When it comes to fully notated drum set parts, all the same attributes apply as for any other instrument in the orchestra. A detailed part includes: notes and rests, dynamics, articulations, and technique instructions. There are specialized procedures used to achieve some of these in drum set and percussion parts in Sibelius | Ultimate. I will assume you are familiar with inputting notes and rests in voice 1 (stems up) and voice 2 (stems down) as well as adding dynamics using expression text and standard articulations (staccato, tenuto, etc.) via the keypad.
After some feedback I’ve received from Part 1 of this series, I want to clarify a few things. Drum set notation is similar to chord symbols, in that defining what is “right” or “standard” varies by genre, publisher, where you studied music, regionally, and many other variations. I studied from the Clinton Roemer book early in my career. I currently refer to the book “Guide To Standardized Drumset Notation” by Norman Weinberg for most conventions. And even at that, I don’t strictly adhere to Mr. Weinberg’s book. For example, I use Style A (sited in my first post), whereas he recommends Style B. In the end, Sibelius | Ultimate will allow you to get your drum set parts looking exactly as needed, adhering to your guidelines. May I suggest that in the end, find what works for you, your clients, and the musicians you serve, and then stay consistent.
Technique indications can expressed with either symbols, text, or lines. Some of the symbols can be found on the keypad. Symbols for open and closed high hats are on Keypad Layout 4. There you’ll find the cross for closed and the circle for open. For rolls, go to Keypad Layout 3. You can apply these symbols in the same manner as any articulation.
Technique symbols that are not on the keypad can be found in the ribbon under Notations>Symbols. Click on the More button, or just type “Z” on your keyboard and you’ll see a menu with all of the symbols. Clicking on All in the upper left corner will show a dropdown menu letting you quickly find percussion symbols.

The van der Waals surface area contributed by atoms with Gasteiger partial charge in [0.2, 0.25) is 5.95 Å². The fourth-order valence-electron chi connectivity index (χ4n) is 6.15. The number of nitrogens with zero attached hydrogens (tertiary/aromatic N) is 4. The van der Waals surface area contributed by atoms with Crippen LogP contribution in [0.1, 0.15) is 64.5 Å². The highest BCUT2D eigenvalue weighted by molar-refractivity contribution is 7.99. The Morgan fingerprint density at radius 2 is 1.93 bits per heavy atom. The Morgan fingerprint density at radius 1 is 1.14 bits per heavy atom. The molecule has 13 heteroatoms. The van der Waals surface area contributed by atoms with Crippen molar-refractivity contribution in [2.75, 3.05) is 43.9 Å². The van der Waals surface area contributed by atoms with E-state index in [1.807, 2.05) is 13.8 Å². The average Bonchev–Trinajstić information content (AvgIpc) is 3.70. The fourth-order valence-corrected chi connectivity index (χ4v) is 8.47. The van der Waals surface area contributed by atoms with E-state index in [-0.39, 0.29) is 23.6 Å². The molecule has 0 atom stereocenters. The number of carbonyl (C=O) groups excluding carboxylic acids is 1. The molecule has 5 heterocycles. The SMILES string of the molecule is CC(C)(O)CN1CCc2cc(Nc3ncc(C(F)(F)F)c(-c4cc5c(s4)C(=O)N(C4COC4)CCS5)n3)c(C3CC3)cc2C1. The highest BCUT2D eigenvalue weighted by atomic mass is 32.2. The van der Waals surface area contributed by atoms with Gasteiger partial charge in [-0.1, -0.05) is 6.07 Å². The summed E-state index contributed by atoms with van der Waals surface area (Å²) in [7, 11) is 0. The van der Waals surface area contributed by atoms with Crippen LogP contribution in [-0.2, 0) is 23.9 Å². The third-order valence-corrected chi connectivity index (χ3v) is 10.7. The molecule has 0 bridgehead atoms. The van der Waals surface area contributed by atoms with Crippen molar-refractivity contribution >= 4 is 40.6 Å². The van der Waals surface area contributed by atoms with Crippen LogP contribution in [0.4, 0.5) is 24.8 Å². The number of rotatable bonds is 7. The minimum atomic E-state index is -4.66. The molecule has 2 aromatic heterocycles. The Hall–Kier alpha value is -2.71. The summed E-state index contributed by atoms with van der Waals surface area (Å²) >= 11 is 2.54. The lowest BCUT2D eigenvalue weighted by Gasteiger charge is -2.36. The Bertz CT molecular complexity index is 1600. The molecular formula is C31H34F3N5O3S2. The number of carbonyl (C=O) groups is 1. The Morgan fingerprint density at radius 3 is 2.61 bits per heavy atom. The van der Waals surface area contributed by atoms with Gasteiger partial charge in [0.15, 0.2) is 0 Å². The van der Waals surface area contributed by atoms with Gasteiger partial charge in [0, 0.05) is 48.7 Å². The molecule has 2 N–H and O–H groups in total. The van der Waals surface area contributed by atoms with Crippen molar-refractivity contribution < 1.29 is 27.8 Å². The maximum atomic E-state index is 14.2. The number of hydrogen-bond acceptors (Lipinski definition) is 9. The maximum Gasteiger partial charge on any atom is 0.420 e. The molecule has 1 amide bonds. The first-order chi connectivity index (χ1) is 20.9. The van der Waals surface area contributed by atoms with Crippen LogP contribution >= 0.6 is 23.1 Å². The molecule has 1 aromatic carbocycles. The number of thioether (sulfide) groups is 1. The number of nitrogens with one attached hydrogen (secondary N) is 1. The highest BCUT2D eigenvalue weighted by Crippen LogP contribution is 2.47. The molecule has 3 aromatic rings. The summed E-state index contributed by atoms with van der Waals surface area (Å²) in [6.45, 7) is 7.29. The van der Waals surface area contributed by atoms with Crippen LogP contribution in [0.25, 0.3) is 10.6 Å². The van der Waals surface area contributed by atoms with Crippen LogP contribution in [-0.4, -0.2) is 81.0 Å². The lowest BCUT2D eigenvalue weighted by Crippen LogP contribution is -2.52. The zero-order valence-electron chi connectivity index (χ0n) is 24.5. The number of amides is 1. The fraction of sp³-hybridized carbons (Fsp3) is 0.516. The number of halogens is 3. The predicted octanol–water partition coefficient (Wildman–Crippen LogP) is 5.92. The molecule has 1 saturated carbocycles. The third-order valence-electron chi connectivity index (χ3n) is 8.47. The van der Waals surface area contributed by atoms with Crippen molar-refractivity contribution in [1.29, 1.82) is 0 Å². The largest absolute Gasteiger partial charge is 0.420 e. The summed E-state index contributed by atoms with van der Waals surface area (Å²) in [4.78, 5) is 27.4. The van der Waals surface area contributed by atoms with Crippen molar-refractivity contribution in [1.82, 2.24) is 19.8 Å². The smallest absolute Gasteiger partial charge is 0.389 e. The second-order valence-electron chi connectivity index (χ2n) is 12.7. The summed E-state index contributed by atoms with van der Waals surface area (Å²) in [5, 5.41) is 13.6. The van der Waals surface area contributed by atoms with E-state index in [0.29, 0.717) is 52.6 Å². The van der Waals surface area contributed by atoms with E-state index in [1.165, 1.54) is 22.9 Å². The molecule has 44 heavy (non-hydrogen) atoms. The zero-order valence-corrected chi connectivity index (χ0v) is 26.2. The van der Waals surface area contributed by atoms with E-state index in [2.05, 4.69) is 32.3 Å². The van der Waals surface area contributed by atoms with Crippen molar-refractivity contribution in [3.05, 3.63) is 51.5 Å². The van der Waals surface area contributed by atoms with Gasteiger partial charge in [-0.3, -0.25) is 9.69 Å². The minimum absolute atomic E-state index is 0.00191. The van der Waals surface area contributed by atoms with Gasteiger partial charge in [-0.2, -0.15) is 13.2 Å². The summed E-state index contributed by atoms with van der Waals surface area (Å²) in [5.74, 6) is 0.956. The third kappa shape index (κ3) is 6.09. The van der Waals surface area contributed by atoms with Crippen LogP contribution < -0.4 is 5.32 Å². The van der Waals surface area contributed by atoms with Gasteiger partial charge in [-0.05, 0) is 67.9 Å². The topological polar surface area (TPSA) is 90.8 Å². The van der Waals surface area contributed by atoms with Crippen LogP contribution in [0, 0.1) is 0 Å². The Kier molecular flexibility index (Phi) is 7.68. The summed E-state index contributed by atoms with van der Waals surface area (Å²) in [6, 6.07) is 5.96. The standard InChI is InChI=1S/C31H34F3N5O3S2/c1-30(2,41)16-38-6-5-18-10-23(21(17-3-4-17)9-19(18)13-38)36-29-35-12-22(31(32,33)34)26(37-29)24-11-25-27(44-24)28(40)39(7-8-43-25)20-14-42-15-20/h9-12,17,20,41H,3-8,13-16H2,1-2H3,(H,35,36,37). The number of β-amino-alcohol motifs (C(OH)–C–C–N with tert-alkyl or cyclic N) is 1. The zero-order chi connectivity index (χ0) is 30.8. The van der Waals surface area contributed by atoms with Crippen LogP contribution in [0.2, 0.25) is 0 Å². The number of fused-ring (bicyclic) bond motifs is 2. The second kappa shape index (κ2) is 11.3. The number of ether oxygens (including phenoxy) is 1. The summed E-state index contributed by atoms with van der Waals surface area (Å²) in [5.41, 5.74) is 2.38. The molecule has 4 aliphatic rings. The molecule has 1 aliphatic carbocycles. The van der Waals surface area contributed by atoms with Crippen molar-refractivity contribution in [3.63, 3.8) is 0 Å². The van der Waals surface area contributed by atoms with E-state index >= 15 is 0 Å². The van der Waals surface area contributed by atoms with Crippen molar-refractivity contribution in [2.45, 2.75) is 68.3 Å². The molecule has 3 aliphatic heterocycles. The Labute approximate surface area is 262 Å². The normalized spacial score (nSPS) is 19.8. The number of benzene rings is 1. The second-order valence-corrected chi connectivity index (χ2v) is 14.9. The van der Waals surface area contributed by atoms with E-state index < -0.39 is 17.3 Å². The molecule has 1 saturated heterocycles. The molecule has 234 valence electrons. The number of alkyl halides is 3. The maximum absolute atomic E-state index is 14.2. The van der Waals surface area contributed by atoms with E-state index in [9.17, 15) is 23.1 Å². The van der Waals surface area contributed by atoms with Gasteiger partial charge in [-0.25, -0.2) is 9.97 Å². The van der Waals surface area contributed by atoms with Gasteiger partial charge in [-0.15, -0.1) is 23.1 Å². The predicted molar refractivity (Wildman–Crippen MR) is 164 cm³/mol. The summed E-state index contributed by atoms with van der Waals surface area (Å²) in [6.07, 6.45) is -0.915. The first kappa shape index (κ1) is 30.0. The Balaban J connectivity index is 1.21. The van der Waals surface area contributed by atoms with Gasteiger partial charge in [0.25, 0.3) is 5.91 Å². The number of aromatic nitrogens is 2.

To apply a symbol, either click a note first and then click on a symbol in the menu, or click on the symbol and then click into the stave where you would like to apply it.
If there is a symbol you use often and you’d like to access it more quickly, you can add up to three user-defined articulations to Keypad Layout 4. For example, the symbol I prefer for half open high hat is a circle with a vertical slash. I use that symbol a lot, so let’s add it to the * key on the 4th Keypad Layout, so I can get to it quickly.
Symbols in Sibelius are either based on a font character or you can import a graphic. First, I’ll need to find or create a symbol. Opening the Symbols menu (Z) and going to round noteheads, the symbol Round half notehead vertical line, looks like a good candidate.
Go the ribbon Notations>Symbols>Edit box. This opens the Symbol Edit window. Scrolling down to Round noteheads, I click on the symbol I’m looking for. Next, let’s do a bit of detective work to find the origins of that symbol. Music font, Special symbols extra, number 101. Knowing this, I can assign this symbol to one of the custom articulation spots. Click OK to get out.